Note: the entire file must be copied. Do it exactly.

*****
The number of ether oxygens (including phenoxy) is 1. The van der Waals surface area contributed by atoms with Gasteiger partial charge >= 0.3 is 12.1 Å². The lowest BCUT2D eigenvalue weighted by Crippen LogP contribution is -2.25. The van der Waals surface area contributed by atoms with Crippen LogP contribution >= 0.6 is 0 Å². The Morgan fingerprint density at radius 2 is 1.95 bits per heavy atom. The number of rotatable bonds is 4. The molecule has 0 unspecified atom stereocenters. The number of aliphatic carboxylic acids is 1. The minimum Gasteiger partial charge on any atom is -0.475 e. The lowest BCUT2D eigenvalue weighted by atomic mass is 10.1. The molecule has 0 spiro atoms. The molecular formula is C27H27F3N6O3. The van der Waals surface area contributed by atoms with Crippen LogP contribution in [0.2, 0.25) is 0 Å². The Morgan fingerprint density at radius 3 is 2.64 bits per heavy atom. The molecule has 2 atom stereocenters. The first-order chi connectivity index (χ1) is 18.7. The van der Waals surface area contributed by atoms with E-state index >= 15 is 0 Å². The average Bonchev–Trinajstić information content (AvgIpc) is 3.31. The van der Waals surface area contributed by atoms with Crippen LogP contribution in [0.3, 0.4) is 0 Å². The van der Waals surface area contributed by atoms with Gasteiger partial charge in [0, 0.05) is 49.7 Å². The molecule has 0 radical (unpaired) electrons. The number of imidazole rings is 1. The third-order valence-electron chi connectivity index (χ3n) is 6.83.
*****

The number of ether oxygens (including phenoxy) is 1. The van der Waals surface area contributed by atoms with Gasteiger partial charge >= 0.3 is 12.1 Å². The lowest BCUT2D eigenvalue weighted by Crippen LogP contribution is -2.25. The van der Waals surface area contributed by atoms with Crippen LogP contribution >= 0.6 is 0 Å². The Morgan fingerprint density at radius 2 is 1.95 bits per heavy atom. The number of rotatable bonds is 4. The molecule has 0 unspecified atom stereocenters. The number of aliphatic carboxylic acids is 1. The minimum Gasteiger partial charge on any atom is -0.475 e. The lowest BCUT2D eigenvalue weighted by atomic mass is 10.1. The molecule has 0 spiro atoms. The molecular formula is C27H27F3N6O3. The van der Waals surface area contributed by atoms with Crippen LogP contribution in [0.2, 0.25) is 0 Å². The Morgan fingerprint density at radius 3 is 2.64 bits per heavy atom. The molecule has 2 atom stereocenters. The first-order chi connectivity index (χ1) is 18.7. The van der Waals surface area contributed by atoms with E-state index >= 15 is 0 Å². The average Bonchev–Trinajstić information content (AvgIpc) is 3.31. The van der Waals surface area contributed by atoms with Crippen LogP contribution in [0.3, 0.4) is 0 Å². The van der Waals surface area contributed by atoms with Gasteiger partial charge in [0, 0.05) is 49.7 Å². The molecule has 0 radical (unpaired) electrons. The number of imidazole rings is 1. The third-order valence-electron chi connectivity index (χ3n) is 6.83.